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What is the easiest way to get a random Point3D inside the sphere where is red?


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Is the red region only on the surface of the sphere, or does it extend inwards? If so, how? (like an ice-cream cone?) – Nick Alger Dec 14 '11 at 7:50
inwards, not on the face, inside the sphere – lacas82 Dec 15 '11 at 20:30
So, like a spherical cap? Or like an ice-cream cone? – Nick Alger Dec 16 '11 at 1:00
up vote 8 down vote accepted

Use rejection sampling. Generate a candidate point in the sphere. If it so happens that the point is in the red region, accept it. If not then reject it and generate another candidate. After $n$ candidates are generated, roughly $np$ are accepted, where $p$ is the measure of the proportion of the sphere which is red.

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Say this is the sphere centered on the origin with radius 1, and your red area is that part of the sphere with $z > z_0$.

It turns out that if you generate a point $(u,v,z)$ uniformly at random on the cylinder with $u^2+v^2 = 1$ and $-1 \le z \le 1$ (the cylinder circumscribing the sphere) and then project it horizontally onto the sphere, taking

$$ \left( \sqrt{1-z^2} u, \sqrt{1-z^2} v, z \right) $$

then you have generated a point uniformly at random on the sphere. And of course you can generate $(u,v)$ as $(\cos \theta, \sin \theta)$ where $\theta$ is chosen uniformly at random in $(0, 2\pi)$.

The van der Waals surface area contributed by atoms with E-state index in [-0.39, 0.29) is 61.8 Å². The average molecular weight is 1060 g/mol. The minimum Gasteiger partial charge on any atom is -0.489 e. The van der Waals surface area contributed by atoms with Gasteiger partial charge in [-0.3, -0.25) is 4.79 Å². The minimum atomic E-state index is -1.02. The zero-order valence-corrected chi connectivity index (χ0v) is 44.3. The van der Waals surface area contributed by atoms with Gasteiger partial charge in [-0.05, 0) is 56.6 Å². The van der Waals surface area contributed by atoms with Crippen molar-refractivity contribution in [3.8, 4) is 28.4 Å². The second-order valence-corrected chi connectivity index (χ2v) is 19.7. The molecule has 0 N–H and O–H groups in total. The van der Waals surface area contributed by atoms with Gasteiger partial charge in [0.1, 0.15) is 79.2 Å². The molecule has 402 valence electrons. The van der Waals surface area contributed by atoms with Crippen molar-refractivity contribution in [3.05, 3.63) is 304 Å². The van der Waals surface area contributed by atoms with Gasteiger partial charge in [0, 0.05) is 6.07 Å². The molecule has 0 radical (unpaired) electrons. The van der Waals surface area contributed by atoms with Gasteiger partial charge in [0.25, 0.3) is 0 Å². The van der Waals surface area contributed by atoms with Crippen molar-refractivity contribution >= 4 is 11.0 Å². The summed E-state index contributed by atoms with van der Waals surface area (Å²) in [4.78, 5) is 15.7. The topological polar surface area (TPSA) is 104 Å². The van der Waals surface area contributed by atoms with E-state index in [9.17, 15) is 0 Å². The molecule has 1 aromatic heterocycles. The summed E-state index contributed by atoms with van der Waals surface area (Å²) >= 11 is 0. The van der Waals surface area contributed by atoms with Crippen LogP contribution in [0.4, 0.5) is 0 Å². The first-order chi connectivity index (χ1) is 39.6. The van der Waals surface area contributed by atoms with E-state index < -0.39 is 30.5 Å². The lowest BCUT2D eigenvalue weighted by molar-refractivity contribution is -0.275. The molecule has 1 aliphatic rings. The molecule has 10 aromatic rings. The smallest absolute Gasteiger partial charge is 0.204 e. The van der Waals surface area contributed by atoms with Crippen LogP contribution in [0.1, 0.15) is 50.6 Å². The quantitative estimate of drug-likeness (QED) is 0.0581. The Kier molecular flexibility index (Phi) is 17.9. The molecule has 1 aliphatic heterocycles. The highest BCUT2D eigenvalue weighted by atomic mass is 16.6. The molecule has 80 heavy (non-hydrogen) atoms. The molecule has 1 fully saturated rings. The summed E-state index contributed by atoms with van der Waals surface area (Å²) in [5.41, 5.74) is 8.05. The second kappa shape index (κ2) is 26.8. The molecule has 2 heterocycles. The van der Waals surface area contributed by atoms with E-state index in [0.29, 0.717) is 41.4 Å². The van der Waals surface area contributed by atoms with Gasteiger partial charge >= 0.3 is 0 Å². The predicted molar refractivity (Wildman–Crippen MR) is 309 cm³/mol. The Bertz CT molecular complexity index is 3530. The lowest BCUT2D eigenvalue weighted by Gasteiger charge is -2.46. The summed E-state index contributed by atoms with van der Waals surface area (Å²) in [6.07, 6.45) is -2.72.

If you restrict $z$ to be in $[z_0, 1]$, then this reduces to the case that you're talking about.


  • take $z$ uniformly at random in $[z_0, 1]$

  • take $\theta$ uniformly at random in $[0, 2\pi]$

  • return the point $\left( \sqrt{1-z^2} \sin \theta, \sqrt{1-z^2} \cos \theta, z \right)$.

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That's a very nice way to get a point on the sphere, but he did ask about a point inside the sphere. I have no idea which points inside the sphere are "red". – Robert Israel Dec 13 '11 at 18:19
It appears that I should read questions more carefully before answering them. (My method probably can be adapted there, at least in the case where the red points are all those on one side of a plane, but I don't feel like doing it right now.) – Michael Lugo Dec 13 '11 at 19:41

This part of the shepre is isomorphic to $[a,b]\times [c,d]$ by the transformation $(sin(\theta)cos(\phi), sin(\theta)sin(\phi), cos(\theta)$ for $\phi \in [a,b], \theta \in [c,d]$.

So find the right $a,b,c,d$ by finding the range of the angles, random a number from $[a,b]\times [c,d]$ and use this transformation to get the coordinate on the shpere.

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